At the Slate Condominium, a 12-story glass-walled tower in Chelsea where in 2007 one-bedroom apartments sold for as much as $1.4 million and two-bedrooms for as much as $1.9 million, the condo board filed a lawsuit in March accusing the sponsor, Chelsea Luxury Condos, of using defective materials and of not living up to promises made in the offering plan.
“The unit owners have not only personally observed a number of defective and unsafe conditions in the building, but they have suffered a plethora of dangerous conditions,” the suit states. The complaint lists incomplete fire-stopping in hallways, and uneven floors and water damage in various places. Problems common to individual units include warped floors and balcony doors, nonworking electrical outlets, rusted kitchen faucets and water leaks.
Most people moved into the 26-unit building in 2007, and the apartment owners took control of the condo board in April 2008. Debra Guzov, the lawyer representing the condo board, would not comment on the case.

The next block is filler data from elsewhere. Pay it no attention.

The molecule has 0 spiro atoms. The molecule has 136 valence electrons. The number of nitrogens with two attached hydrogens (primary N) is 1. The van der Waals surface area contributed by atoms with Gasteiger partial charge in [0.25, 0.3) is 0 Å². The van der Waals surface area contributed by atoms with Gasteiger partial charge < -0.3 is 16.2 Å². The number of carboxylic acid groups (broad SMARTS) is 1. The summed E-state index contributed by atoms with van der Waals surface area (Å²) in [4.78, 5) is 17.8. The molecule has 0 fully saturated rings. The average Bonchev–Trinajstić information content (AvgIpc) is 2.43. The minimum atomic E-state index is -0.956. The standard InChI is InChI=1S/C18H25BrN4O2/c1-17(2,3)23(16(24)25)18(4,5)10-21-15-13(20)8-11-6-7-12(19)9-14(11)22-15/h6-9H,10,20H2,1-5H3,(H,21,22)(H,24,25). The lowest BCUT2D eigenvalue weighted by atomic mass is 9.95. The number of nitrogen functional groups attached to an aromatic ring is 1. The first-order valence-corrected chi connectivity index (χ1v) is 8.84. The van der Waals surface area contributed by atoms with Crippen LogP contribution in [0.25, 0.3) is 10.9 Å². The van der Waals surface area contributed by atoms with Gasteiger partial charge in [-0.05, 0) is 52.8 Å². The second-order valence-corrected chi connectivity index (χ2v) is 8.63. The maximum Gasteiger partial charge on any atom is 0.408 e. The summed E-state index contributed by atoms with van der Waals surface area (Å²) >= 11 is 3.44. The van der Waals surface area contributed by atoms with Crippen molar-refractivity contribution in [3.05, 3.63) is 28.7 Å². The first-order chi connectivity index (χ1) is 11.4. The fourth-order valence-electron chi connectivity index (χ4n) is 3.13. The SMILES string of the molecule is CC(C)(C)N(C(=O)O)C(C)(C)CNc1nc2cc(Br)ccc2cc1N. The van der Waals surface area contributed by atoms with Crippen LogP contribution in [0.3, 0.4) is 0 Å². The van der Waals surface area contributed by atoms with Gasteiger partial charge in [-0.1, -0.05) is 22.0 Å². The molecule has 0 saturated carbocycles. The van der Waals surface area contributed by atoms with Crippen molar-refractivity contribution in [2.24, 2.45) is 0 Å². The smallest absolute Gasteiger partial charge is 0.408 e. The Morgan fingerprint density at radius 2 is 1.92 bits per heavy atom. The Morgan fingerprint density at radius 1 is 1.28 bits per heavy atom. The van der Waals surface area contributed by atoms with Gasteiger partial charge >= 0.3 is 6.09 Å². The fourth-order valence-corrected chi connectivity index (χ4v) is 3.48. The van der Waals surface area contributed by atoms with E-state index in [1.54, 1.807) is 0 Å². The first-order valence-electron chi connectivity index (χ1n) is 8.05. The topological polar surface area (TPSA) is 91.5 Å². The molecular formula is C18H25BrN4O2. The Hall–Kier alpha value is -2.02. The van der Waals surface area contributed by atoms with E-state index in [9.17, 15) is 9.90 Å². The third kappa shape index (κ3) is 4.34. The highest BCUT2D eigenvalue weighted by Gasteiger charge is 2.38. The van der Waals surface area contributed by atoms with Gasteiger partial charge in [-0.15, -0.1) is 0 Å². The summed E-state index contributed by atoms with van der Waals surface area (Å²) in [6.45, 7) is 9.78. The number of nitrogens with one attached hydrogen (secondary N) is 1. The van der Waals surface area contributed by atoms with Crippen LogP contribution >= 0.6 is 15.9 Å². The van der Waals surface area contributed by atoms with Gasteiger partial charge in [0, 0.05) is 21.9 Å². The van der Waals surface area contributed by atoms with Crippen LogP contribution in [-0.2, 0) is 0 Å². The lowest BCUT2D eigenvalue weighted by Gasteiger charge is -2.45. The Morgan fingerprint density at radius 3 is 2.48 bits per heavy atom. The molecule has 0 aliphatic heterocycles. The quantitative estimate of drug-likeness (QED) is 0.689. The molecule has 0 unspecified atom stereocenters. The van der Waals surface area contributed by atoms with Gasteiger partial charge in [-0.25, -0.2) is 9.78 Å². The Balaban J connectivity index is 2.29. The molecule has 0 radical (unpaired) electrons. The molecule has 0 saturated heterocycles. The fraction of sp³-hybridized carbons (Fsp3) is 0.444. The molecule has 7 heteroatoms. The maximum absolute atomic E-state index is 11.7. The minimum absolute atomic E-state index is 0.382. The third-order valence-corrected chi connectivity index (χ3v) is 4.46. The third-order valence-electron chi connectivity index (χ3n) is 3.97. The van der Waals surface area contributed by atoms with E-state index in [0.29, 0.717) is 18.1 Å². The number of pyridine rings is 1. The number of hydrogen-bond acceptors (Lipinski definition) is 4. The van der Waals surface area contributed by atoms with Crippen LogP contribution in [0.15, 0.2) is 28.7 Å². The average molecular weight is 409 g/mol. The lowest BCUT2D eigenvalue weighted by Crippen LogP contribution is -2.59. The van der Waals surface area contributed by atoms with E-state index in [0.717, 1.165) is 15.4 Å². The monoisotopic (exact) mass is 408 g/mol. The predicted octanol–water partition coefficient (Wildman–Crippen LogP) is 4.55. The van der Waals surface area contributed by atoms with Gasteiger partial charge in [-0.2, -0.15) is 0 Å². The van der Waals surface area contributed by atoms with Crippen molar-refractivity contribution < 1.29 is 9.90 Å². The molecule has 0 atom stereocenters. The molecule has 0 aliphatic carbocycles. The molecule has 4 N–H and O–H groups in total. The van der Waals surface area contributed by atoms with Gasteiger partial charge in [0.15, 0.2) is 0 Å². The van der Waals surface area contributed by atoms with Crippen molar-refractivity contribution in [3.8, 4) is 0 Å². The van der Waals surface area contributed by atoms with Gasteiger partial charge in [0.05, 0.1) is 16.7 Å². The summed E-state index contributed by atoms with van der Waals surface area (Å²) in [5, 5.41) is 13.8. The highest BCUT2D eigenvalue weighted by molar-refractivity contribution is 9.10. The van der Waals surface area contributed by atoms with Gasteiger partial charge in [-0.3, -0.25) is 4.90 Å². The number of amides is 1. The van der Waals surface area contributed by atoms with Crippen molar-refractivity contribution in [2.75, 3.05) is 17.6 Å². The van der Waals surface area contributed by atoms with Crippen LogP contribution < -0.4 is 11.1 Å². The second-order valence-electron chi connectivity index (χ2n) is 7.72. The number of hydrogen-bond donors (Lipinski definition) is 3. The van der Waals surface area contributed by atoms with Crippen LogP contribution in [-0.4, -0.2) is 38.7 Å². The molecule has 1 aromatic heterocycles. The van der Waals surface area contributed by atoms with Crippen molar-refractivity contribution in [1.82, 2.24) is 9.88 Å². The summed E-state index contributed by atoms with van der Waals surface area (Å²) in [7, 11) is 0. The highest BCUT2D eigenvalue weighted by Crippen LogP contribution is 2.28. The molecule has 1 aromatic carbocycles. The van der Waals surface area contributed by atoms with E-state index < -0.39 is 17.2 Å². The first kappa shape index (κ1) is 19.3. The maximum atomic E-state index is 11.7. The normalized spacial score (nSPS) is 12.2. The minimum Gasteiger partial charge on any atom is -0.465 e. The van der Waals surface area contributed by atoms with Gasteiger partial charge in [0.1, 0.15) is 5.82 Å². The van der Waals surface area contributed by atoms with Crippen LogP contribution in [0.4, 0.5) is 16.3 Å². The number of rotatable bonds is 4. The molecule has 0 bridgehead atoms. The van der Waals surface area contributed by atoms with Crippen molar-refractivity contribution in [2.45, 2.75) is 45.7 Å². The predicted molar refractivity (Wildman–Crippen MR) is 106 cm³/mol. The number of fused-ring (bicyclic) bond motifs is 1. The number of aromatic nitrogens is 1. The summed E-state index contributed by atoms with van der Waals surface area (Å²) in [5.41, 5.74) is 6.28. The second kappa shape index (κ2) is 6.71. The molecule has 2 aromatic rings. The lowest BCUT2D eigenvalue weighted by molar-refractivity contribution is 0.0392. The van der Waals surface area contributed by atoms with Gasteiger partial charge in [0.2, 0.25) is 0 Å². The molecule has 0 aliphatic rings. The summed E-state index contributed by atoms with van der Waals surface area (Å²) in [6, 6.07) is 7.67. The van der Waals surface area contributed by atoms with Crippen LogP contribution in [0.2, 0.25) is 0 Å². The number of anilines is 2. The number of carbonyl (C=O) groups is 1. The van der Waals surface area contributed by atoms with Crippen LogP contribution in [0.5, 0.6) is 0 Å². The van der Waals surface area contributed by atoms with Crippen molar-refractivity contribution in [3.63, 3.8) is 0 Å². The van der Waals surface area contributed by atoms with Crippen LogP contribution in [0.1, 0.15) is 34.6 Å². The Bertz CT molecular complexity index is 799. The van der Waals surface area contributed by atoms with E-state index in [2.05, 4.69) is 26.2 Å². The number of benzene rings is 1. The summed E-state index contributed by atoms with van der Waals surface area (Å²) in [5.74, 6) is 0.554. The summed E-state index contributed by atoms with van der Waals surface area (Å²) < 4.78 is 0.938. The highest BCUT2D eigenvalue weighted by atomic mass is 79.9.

Anna A. Higgins, the lawyer representing the sponsor, said the sponsor had hired its own engineer to inspect the building, and “our position is that the problems listed are mostly punch-list items and are not considered defects, but things that are under warranty and therefore the responsibility of the subcontractors.”
The sponsor has, in turn, brought several of its building and electrical contractors into the suit as third-party defendants, charging they were negligent. “This is a reputable building and company,” Ms. Higgins added. “And they take these matters very seriously.”
The sheer volume of new buildings that went up during the condo construction boom is the main reason for the increase in defective buildings, lawyers and engineers said.